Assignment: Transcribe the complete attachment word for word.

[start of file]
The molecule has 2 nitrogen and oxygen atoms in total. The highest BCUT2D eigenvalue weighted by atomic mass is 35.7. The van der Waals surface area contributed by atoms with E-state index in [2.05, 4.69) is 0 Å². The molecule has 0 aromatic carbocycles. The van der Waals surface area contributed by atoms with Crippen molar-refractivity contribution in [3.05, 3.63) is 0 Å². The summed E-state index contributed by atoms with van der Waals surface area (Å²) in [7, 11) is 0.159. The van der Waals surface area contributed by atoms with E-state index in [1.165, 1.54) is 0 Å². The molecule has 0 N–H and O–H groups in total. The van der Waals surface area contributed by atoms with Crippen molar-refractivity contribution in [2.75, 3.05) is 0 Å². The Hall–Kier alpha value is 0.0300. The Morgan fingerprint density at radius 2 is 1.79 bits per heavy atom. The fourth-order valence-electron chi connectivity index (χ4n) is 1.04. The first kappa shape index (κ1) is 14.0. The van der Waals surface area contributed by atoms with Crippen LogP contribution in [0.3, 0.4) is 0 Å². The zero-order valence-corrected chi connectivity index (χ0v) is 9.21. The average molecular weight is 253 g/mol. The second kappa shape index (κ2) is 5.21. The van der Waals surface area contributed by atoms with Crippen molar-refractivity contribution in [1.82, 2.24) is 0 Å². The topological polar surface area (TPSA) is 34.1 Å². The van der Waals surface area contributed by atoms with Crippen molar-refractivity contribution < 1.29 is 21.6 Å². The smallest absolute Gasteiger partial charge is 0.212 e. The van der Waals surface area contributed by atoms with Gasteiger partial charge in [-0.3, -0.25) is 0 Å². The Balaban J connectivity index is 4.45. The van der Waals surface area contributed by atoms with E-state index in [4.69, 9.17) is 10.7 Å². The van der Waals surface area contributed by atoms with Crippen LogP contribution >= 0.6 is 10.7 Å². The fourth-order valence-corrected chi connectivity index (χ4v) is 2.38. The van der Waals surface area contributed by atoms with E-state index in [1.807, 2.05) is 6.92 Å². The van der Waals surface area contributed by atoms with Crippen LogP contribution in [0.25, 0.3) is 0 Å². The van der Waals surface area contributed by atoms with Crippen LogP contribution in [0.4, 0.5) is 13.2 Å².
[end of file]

The molecule has 2 nitrogen and oxygen atoms in total. The highest BCUT2D eigenvalue weighted by atomic mass is 35.7. The van der Waals surface area contributed by atoms with E-state index in [2.05, 4.69) is 0 Å². The molecule has 0 aromatic carbocycles. The van der Waals surface area contributed by atoms with Crippen molar-refractivity contribution in [3.05, 3.63) is 0 Å². The summed E-state index contributed by atoms with van der Waals surface area (Å²) in [7, 11) is 0.159. The van der Waals surface area contributed by atoms with E-state index in [1.165, 1.54) is 0 Å². The molecule has 0 N–H and O–H groups in total. The van der Waals surface area contributed by atoms with Crippen molar-refractivity contribution in [2.75, 3.05) is 0 Å². The Hall–Kier alpha value is 0.0300. The Morgan fingerprint density at radius 2 is 1.79 bits per heavy atom. The fourth-order valence-electron chi connectivity index (χ4n) is 1.04. The first kappa shape index (κ1) is 14.0. The van der Waals surface area contributed by atoms with Crippen LogP contribution in [0.3, 0.4) is 0 Å². The zero-order valence-corrected chi connectivity index (χ0v) is 9.21. The average molecular weight is 253 g/mol. The second kappa shape index (κ2) is 5.21. The van der Waals surface area contributed by atoms with Crippen molar-refractivity contribution in [1.82, 2.24) is 0 Å². The topological polar surface area (TPSA) is 34.1 Å². The van der Waals surface area contributed by atoms with Crippen molar-refractivity contribution < 1.29 is 21.6 Å². The smallest absolute Gasteiger partial charge is 0.212 e. The van der Waals surface area contributed by atoms with Gasteiger partial charge in [-0.3, -0.25) is 0 Å². The Balaban J connectivity index is 4.45. The van der Waals surface area contributed by atoms with E-state index in [4.69, 9.17) is 10.7 Å². The van der Waals surface area contributed by atoms with Crippen LogP contribution >= 0.6 is 10.7 Å². The fourth-order valence-corrected chi connectivity index (χ4v) is 2.38. The van der Waals surface area contributed by atoms with E-state index in [1.807, 2.05) is 6.92 Å². The van der Waals surface area contributed by atoms with Crippen LogP contribution in [0.25, 0.3) is 0 Å². The van der Waals surface area contributed by atoms with Crippen LogP contribution in [0.4, 0.5) is 13.2 Å².